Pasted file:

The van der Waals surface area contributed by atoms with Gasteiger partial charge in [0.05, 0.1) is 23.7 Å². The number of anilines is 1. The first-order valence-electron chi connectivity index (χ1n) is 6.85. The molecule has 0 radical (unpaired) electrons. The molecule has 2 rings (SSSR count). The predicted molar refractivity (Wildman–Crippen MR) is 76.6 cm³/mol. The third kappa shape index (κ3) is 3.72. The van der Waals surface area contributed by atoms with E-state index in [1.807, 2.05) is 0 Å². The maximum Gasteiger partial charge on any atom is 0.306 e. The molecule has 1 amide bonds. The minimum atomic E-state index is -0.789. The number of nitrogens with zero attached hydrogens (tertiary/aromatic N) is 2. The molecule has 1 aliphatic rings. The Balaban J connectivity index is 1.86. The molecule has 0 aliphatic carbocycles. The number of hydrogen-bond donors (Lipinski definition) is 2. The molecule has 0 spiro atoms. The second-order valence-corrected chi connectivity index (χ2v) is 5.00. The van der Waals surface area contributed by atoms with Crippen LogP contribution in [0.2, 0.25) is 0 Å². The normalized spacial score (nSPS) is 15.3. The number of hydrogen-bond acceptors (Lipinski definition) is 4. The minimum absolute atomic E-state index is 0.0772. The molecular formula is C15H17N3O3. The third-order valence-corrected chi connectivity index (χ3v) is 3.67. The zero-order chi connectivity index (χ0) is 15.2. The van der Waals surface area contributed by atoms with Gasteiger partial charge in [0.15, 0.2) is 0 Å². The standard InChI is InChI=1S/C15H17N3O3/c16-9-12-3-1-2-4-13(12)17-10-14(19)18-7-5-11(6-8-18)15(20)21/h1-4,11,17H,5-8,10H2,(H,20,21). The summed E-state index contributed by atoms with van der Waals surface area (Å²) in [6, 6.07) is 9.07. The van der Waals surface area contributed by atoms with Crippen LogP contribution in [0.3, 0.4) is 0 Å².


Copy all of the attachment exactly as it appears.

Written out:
The van der Waals surface area contributed by atoms with Gasteiger partial charge in [0.05, 0.1) is 23.7 Å². The number of anilines is 1. The first-order valence-electron chi connectivity index (χ1n) is 6.85. The molecule has 0 radical (unpaired) electrons. The molecule has 2 rings (SSSR count). The predicted molar refractivity (Wildman–Crippen MR) is 76.6 cm³/mol. The third kappa shape index (κ3) is 3.72. The van der Waals surface area contributed by atoms with E-state index in [1.807, 2.05) is 0 Å². The maximum Gasteiger partial charge on any atom is 0.306 e. The molecule has 1 amide bonds. The minimum atomic E-state index is -0.789. The number of nitrogens with zero attached hydrogens (tertiary/aromatic N) is 2. The molecule has 1 aliphatic rings. The Balaban J connectivity index is 1.86. The molecule has 0 aliphatic carbocycles. The number of hydrogen-bond donors (Lipinski definition) is 2. The molecule has 0 spiro atoms. The second-order valence-corrected chi connectivity index (χ2v) is 5.00. The van der Waals surface area contributed by atoms with Crippen LogP contribution in [0.2, 0.25) is 0 Å². The normalized spacial score (nSPS) is 15.3. The number of hydrogen-bond acceptors (Lipinski definition) is 4. The minimum absolute atomic E-state index is 0.0772. The molecular formula is C15H17N3O3. The third-order valence-corrected chi connectivity index (χ3v) is 3.67. The zero-order chi connectivity index (χ0) is 15.2. The van der Waals surface area contributed by atoms with Gasteiger partial charge in [0.15, 0.2) is 0 Å². The standard InChI is InChI=1S/C15H17N3O3/c16-9-12-3-1-2-4-13(12)17-10-14(19)18-7-5-11(6-8-18)15(20)21/h1-4,11,17H,5-8,10H2,(H,20,21). The summed E-state index contributed by atoms with van der Waals surface area (Å²) in [6, 6.07) is 9.07. The van der Waals surface area contributed by atoms with Crippen LogP contribution in [0.3, 0.4) is 0 Å².